While my rig is parked I didn't want the wood to swell or the interior to get musty so I searched for a de-humidifier.  I found a 40 quart at Wallyworld that that was too big for my tastes.  At Lowe's I found a 25 quart and as I recall it was like $174, plus tax.  It has a name brand, but like everything else electronic today, made in China.  It is small enough to sit on the kitchen counter with a hose going into the drain.  It has a gauge and can be left on continuously or timed for 2 hrs or 4 hrs.
Logged

Well no longer a bus nut, but over the years I learned a lot here and still come back to see what I can apply to the conversion of my KW T2000 for hauling my Teton fifth wheeler.
JohnEd
Hero Member
*****
Offline Offline

Posts: 4571




Ignore
« Reply #11 on: November 18, 2008, 12:09:40 PM »

Guys,

I guess a dehumid is the optimum.  I wouldn't throw away all the "distilled" water, though.  Keep it for adding to the ethy gly anti freeze at change time.  Also, for the windshield washer so the tips don't get all clogged with minerals and same for the rad misters.  Steam iron water comes to mind.

I did the window problem different:  I put shrink film on all windows and they never sweat again.  I leave the stuff on some windows for a couple years.  It is hard and cleans like glass if you are careful.  The name of the product Frost King and all the home stores have it.  Not particularly expensive.  I put the thin 1/8 inch square foam self sticking foam to the edge of the metal window frame and then stick the film to the wood around the window.  That prevents conden from forming on the film that is stuck to the frame without foam isolator.  Buy a humidity monitor at Radio Shack so you can "see" what the effect is of what you are doing.

I kept a vent open 24/7 to dump humid.    One person aspirates a lot of moisture.  Now two people and a couple dogs and you have a small mtn stream.  Add to that cooking moisture and golly Batman.  You have to "dump" the inside air every once in a while and watch the meter for the timing.  Don't get things too dry.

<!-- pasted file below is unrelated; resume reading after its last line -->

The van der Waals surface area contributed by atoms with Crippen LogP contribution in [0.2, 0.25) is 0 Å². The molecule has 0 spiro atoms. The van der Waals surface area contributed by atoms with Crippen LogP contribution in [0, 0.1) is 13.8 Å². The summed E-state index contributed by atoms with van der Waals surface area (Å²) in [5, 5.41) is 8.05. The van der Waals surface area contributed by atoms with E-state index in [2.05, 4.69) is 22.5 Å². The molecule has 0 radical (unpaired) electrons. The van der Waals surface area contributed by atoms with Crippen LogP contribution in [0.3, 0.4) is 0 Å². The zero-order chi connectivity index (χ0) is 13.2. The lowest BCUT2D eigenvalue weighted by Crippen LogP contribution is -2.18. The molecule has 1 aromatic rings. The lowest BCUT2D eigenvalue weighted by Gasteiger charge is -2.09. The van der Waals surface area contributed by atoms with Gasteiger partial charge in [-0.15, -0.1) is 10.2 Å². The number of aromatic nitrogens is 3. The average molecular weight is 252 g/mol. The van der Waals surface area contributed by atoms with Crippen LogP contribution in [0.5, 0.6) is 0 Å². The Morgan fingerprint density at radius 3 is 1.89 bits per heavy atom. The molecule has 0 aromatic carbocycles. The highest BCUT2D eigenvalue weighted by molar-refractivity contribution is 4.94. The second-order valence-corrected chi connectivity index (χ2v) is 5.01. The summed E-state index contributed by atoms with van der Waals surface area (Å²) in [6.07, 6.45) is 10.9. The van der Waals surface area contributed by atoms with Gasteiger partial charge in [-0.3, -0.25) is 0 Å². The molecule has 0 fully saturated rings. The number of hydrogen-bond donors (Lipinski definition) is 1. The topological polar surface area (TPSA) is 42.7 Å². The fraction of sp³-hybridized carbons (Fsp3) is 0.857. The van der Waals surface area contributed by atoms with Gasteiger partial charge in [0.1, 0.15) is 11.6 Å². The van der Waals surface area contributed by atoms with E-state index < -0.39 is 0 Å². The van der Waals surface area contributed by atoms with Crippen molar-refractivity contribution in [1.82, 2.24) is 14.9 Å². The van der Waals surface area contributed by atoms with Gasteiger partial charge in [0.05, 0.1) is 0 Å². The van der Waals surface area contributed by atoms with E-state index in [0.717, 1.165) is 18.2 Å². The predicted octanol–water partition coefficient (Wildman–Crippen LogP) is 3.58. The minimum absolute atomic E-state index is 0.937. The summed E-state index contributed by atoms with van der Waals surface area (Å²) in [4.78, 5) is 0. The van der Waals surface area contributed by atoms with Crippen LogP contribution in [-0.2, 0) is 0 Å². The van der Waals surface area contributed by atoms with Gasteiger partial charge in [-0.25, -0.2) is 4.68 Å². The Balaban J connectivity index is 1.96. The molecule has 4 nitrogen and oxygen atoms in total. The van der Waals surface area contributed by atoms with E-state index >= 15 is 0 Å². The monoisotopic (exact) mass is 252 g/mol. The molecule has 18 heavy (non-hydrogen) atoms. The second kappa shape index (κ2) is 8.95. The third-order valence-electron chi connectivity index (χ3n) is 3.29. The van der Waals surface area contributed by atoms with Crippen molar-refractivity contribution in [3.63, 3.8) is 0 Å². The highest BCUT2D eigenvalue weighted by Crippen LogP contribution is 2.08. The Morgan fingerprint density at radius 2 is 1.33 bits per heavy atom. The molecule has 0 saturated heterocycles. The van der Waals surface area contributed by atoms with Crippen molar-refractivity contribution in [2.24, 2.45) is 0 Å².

The widow film also make a world of difference in the insulation and makes heating and cooling much, much easier....all year long.

HTH,

John
Logged

"An uneducated vote is a treasonous act more damaging than any treachery of the battlefield.
The price of apathy towards public affairs is to be ruled by evil men." Plato
“We can easily forgive a child who is afraid of the dark; the real tragedy of life is when men are afraid of the light.”
—Pla
alkco1-rts
Newbie
*
Offline Offline

Posts: 10




Ignore
« Reply #12 on: November 18, 2008, 09:39:12 PM »

Thank Paul and others

I live in Salem, OR and in joy the coast. Thanks for all the comments it was very helpfull

Leroy
Logged
Dreamscape
Dreamscape
Global Moderator
Hero Member
*****
Offline Offline

Posts: 3295


1968 Silver Eagle Model 01 8V71 Allison 740 #7443


WWW
« Reply #13 on: November 19, 2008, 02:50:00 AM »

Hi Leroy,

My folks live in West Salem across and down the road from Salem Towne. Small world huh. I go up there to visit them when I have to work out of our home office in Vancouver WA. Would be nice to meet you one day. I used to live on Battleground road and really liked the area, but God had other plans for my life! Grin Grin My younger brother just sold thier place at McNary Golf Course and moved to Sisters, and he's retired! Cheesy

I hear the weather has turned south and it's getting nasty, so stay dry! Roll Eyes

Take Care,

Paul
Logged

Becky and Paul Lawry, On The Road
Travel Blog - http://dreamscapetravels.wordpress.com/
Bus Blog - http://dreamscapesilvereagle.wordpress.com/
______________________________________________________

Our coach was originally owned by the Dixie Echoes.
Pages: [1]   Go Up
  Print  
 
Jump to:  

Powered by MySQL Powered by PHP Powered by SMF 1.1.18 | SMF © 2013, Simple Machines Valid XHTML 1.0! Valid CSS!